Thursday, December 10, 2009
Review: Kristin Lavransdatter I: The Wreath, by Sigrid Undset
The Wreath is the first book in a trilogy focusing on the life of Kristin Lavransdatter, a fictional woman living in early 14th century Norway. The trilogy covers her life from early childhood until death; and in one volume, is about 1000 pages (I’m reading the trilogy in the individual volumes published by Penguin classics, so that all of this doesn’t become too overwhelming). The Wreath covers Kristin’s childhood and teenage years, as she falls in love, and has an illicit relationship, with Erlend Nikulausson, an older man with a shadowy past.
The three volumes of Kristin Lavransdatter (The Wreath, The Wife, and The Cross) were originally published in the early 1920s. Apparently, Sigrid Undset’s writing was largely informed by her Catholic religious beliefs, and I do believe that this is very much in evidence in The Wreath—starting with Kristin’s trip to the church at Hamar and the author’s descriptions of the church, the influence of religion is very strong in our heroine’s life. And yet, this is not a particularly religious book. Sigrid Undset merely emphasizes the importance of Kristin’s faith, in a time when the church more or less informed and defined people’s lives.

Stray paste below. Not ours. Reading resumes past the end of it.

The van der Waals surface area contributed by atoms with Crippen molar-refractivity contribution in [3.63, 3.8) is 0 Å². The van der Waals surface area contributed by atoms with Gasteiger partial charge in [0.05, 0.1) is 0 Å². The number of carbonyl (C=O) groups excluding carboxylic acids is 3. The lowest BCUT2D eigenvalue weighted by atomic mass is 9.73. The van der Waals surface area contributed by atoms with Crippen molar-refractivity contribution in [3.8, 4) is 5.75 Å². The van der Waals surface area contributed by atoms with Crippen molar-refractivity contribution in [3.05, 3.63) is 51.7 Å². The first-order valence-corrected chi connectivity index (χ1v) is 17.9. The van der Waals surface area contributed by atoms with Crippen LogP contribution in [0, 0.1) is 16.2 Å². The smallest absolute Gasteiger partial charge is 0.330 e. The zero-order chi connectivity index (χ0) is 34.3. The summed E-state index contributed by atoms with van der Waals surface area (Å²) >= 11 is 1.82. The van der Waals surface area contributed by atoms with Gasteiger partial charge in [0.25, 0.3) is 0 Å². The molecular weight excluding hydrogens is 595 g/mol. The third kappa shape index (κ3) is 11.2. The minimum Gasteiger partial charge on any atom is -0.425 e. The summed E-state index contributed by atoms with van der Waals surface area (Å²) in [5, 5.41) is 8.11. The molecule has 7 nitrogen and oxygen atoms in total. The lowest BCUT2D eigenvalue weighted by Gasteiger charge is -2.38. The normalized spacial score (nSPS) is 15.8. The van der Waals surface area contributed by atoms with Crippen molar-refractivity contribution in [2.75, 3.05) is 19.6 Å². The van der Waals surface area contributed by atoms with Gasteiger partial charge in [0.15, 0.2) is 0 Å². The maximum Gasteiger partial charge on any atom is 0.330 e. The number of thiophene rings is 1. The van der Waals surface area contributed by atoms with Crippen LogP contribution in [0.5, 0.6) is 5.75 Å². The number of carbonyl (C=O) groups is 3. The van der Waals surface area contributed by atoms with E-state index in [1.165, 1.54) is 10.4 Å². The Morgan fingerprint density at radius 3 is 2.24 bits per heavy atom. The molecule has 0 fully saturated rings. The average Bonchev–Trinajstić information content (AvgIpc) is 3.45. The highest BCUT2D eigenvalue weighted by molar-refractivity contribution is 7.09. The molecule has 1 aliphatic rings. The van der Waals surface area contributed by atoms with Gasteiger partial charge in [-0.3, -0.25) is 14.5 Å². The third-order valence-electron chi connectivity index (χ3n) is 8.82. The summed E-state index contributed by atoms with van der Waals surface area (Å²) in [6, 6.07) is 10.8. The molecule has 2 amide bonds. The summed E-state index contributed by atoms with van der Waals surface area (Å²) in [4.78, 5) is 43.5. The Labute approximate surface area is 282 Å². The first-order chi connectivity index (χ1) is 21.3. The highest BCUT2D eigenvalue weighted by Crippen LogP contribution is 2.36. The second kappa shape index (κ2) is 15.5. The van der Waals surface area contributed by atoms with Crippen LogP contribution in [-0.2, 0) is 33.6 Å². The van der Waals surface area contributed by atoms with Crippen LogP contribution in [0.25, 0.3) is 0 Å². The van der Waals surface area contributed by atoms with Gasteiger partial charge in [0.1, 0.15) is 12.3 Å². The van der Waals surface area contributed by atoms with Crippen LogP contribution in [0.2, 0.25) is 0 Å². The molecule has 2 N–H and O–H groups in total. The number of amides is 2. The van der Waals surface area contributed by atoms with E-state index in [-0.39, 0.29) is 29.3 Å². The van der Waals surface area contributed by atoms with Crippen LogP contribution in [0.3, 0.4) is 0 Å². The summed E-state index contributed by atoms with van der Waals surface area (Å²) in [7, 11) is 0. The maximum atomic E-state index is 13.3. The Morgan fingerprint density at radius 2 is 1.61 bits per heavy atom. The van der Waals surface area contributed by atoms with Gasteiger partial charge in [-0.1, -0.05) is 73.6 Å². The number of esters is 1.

The characters in the novel are particularly strong and well-depicted. Kristin, normally a quiet and obedient girl, is nonetheless courageous enough to defy the wishes of her parents, and the bonds of her engagement to Simon, to fall in love with a man that the other characters in the novel, and the reader, really have no cause to trust. As Erlend declares his undying love for Kristin, I kept wondering, how serious his he? Even after finishing the first volume of this trilogy, I still don’t know what’s going on with him. Only time, and further reading, will tell.
As for the translation, I read Tina Nunnally’s version; I’ve heard that Archer’s is a bit archaic. I recently read an interview with Nunnally, in which she discusses Archer’s nearly leaving out the sex scenes in the book—they’re actually rather tame and muted in comparison with what you find in novels published today. I obviously don’t know Norwegian, and can't compare this translation to the original book, but I’ve found Nunnally’s version to be extremely readable.
As a side note, I've heard that there's a read-along going on for this book. I'm not *officially* a part of it, but some readers' comments on the book inspired me to pick this novel up. I'm very glad I did!